Ed Davis Is Back, But Can He Prove He’s Really ‘Back’ For The Portland Trail Blazers?

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The Portland Trail Blazers’ 2016-17 season was a year defined by high ambitions and unmet expectations. The team saw a regression to the norm after shocking the league just a year prior, but there is plenty of talent on the roster that can help it improve.

Ahead of 2017-18, Oregon Sports News’ Jared Wright and Bryant Knox will be breaking down the strengths, weaknesses and recent showings from each and every Trail Blazers player. Today we take a look at a veteran hoping to prove he’s not only healthy, but that he can outplay the team’s young bigs as he enters a contract season.

2016-17 Recap

GP GS MPG PPG FG% FT% RPG BPG APG
46 12 17.2 4.3 52.8 61.7 5.3 0.5 0.6

 

The 2016-17 campaign was an underwhelming one for Ed Davis. He played his final game on Feb. 23, saw a number of DNPs before that, and eventually underwent surgery to repair a torn labrum.

“It got to a point where I couldn’t go up and make five layups in a row with my left hand,” Davis said at Trail Blazers Media Day.

That, for a left-handed big man, is less than ideal.

The catch in all of this is that Davis’ numbers were underwhelming all season. Even before he got hurt, there was a bit of disappointment watching him play considering he’d been a dominant force in the paint on one of the league’s most reasonable contracts just the year before.

Although Davis failed to live up to expectations—a reality the Trail Blazers at large were met with—he had the luxury of knowing he was coming back with one year left on his deal.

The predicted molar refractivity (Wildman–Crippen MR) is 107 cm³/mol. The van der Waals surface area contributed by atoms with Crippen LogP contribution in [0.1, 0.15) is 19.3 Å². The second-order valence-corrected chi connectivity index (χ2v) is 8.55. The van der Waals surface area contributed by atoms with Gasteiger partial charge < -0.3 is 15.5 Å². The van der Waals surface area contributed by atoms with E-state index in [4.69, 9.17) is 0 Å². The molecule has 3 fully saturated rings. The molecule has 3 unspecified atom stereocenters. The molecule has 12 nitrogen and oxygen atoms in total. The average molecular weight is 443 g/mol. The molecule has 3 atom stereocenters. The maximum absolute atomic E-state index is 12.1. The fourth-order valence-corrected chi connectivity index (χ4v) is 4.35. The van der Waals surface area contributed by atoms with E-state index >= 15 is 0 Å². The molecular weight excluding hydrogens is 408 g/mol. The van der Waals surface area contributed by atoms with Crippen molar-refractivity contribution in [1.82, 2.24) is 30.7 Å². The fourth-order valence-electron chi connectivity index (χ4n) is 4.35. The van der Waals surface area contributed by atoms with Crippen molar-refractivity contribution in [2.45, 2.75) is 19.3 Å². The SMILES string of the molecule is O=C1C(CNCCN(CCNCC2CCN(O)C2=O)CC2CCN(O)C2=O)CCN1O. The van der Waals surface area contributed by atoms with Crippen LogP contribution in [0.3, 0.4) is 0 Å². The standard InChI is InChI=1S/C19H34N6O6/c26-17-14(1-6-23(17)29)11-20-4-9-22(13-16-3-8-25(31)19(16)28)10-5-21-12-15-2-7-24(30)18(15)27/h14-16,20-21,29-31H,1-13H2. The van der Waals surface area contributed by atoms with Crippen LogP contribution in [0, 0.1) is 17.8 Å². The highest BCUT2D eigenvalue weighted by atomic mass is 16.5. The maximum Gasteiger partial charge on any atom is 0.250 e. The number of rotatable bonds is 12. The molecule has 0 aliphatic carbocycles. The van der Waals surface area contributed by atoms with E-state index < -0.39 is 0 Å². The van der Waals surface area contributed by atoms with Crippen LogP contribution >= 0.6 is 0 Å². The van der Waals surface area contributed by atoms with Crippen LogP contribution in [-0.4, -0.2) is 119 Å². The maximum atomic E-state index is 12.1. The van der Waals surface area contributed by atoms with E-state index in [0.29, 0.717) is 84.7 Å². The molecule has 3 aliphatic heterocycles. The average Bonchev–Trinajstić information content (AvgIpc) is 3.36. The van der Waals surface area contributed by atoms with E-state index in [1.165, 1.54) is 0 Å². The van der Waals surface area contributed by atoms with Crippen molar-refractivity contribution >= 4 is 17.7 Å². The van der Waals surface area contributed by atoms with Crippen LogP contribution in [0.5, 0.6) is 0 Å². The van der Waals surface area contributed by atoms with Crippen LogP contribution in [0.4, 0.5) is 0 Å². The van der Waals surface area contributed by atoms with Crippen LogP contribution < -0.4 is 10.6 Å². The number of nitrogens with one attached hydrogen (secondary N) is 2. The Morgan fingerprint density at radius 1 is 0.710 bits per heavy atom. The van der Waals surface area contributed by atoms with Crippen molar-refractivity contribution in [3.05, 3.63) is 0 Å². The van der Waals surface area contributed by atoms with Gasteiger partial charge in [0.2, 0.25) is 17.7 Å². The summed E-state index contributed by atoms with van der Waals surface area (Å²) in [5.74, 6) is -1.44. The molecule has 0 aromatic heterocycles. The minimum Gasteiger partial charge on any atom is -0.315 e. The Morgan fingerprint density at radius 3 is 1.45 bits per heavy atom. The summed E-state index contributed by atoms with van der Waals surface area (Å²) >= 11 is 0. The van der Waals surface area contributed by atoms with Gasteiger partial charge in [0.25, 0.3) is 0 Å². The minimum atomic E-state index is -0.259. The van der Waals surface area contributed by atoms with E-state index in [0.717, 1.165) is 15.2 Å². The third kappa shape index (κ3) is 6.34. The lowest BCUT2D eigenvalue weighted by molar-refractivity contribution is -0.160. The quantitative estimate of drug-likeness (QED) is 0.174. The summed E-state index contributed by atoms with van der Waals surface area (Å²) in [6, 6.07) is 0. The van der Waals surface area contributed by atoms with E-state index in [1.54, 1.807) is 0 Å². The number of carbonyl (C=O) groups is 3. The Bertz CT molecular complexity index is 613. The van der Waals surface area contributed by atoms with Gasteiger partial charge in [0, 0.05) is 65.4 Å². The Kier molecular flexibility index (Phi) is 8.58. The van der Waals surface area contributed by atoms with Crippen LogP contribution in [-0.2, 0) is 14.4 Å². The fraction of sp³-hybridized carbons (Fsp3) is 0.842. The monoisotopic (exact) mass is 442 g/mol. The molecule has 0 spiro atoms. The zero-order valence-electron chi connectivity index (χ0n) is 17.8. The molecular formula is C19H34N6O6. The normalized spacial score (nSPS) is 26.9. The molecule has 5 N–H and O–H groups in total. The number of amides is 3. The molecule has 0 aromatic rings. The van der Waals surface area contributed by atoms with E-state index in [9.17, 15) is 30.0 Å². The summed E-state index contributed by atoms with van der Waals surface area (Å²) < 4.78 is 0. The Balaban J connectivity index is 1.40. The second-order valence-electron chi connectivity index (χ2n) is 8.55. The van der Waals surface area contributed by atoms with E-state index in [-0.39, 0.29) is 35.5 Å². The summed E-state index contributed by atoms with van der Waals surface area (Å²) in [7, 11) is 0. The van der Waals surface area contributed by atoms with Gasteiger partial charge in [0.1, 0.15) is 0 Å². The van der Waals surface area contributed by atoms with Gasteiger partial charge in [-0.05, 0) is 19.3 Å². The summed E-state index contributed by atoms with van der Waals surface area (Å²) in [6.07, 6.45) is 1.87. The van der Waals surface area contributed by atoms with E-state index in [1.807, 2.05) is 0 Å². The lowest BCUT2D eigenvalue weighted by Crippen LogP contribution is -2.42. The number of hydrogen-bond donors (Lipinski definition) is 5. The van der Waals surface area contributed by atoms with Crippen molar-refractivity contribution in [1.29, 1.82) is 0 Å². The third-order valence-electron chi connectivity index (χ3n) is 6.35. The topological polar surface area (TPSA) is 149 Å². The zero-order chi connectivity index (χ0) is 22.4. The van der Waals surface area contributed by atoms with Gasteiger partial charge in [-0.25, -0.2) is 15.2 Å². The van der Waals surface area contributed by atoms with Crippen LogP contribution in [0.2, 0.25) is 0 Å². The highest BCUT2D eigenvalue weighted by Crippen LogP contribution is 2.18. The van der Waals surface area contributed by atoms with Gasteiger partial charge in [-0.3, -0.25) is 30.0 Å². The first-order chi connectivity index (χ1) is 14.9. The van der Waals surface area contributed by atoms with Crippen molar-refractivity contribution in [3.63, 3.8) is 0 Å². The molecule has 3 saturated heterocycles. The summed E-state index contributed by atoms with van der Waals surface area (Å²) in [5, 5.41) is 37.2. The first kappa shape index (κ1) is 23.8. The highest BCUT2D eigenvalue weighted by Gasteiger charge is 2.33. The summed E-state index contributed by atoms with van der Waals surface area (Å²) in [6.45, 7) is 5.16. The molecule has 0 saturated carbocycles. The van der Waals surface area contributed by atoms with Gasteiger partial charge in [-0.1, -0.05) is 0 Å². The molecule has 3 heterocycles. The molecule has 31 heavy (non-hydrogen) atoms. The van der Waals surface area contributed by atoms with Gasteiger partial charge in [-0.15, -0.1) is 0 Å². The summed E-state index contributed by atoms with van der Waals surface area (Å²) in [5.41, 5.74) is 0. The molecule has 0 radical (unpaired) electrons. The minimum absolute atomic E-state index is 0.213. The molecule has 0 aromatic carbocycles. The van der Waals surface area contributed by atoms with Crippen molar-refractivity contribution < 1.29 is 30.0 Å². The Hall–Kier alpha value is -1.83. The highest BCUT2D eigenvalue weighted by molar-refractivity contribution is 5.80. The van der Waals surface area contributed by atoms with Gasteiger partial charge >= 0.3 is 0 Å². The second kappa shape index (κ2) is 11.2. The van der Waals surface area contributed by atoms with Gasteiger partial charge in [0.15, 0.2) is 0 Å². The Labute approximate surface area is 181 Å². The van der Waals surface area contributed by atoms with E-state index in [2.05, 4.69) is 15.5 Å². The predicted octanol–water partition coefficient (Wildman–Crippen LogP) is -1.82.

This season, he doesn’t have that, as he risks being a tax-dump candidate if he performs at the same level.

What He Brings To The Table

The Blazers have an enforcer in Davis. That’s not a descriptor used lightly considering the late Maurice Lucas is known as the true Enforcer around these parts, but there’s also a reason Davis has earned the nickname Phys Ed.

“Ed’s about the right things,” Terry Stotts told media members at training camp. “He defends, he brings energy, you feel his presence, and I think for players and coaches alike, just having him out there, it’s refreshing, but I think everybody also feels good for him, because it was a long seven months for him.”

At the rim, the former UNC Tar Heel is effective on both ends of the floor. He’s an elite rebounder, he blocks shots and he’s an efficient scorer at the cup.

The problem is that Davis, despite being just 28 years old, has become something of a relic in today’s game. He doesn’t spread the floor, he’s not a point-forward unicorn and, according to Basketball-Reference, he’s shot just 27.1 percent between 3-10 feet and 11.9 percent from 10-16 feet for his career.

Then again, Davis knows what he does well and doesn’t force it. Last season, his average shot distance was 2.5 feet from the rim.

The next-closest average was Jusuf Nurkic at 4.9, which is starkly different from Meyers Leonard, whose 18.9 feet was the furthest on the team.

What To Expect in 2017-18

At media day, Davis was asked where he sees himself fitting in considering the competition he has in the frontcourt. In his own words, “I want to start.”

Davis backed off that statement a bit as the conversation went on, but he made it clear that he’s not on the roster to ride the bench.

“It’s a good thing as a player when you know it’s a chance that you could start and play big minutes … point guard position, you know Dame, he’s gonna play 35-plus minutes a game. But I feel with the 4 position, it’s open.”

In today’s day and age of pace-and-space and floor-stretching bigs, Davis doesn’t look like a starter. His game, at least on this roster, feels more like it’s best suited to either play the 4 when Meyers Leonard is at the 5, or at center when someone like Noah Vonleh or Al-Farouq Aminu is at power forward.

If Davis can come out of the gate, stay healthy and show he’s just as physical at the rim as always, he’ll carve out a niche as the team’s resident tough guy. Then again, if he can’t, he could prove to be little more than trade fodder in a contract year, leaving both present and future frontcourt duties to his younger counterparts.

Check out the other articles of this series down below:

Damian Lillard

Jusuf Nurkic

Evan Turner

CJ McCollum

Meyers Leonard

Caleb Swanigan

Jake Layman

Zach Collins

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